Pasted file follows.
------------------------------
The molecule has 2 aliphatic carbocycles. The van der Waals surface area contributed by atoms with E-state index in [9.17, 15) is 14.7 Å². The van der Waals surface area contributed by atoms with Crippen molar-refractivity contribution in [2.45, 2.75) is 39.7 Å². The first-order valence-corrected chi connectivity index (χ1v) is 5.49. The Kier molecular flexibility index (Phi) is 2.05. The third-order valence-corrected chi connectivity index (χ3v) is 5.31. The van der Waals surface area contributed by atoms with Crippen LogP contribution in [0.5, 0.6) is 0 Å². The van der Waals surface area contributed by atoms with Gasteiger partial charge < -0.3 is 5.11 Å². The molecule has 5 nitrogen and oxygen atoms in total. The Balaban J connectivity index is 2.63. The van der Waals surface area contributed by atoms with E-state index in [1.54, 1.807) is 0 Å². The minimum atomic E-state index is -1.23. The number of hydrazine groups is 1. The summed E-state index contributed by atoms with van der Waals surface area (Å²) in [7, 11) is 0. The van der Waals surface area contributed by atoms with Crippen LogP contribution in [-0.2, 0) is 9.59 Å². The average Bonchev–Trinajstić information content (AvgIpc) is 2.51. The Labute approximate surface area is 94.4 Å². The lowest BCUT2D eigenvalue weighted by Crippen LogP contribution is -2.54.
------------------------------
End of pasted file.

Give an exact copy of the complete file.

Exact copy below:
The molecule has 2 aliphatic carbocycles. The van der Waals surface area contributed by atoms with E-state index in [9.17, 15) is 14.7 Å². The van der Waals surface area contributed by atoms with Crippen molar-refractivity contribution in [2.45, 2.75) is 39.7 Å². The first-order valence-corrected chi connectivity index (χ1v) is 5.49. The Kier molecular flexibility index (Phi) is 2.05. The third-order valence-corrected chi connectivity index (χ3v) is 5.31. The van der Waals surface area contributed by atoms with Crippen LogP contribution in [0.5, 0.6) is 0 Å². The van der Waals surface area contributed by atoms with Gasteiger partial charge < -0.3 is 5.11 Å². The molecule has 5 nitrogen and oxygen atoms in total. The Balaban J connectivity index is 2.63. The van der Waals surface area contributed by atoms with E-state index in [1.54, 1.807) is 0 Å². The minimum atomic E-state index is -1.23. The number of hydrazine groups is 1. The summed E-state index contributed by atoms with van der Waals surface area (Å²) in [7, 11) is 0. The van der Waals surface area contributed by atoms with Crippen LogP contribution in [-0.2, 0) is 9.59 Å². The average Bonchev–Trinajstić information content (AvgIpc) is 2.51. The Labute approximate surface area is 94.4 Å². The lowest BCUT2D eigenvalue weighted by Crippen LogP contribution is -2.54.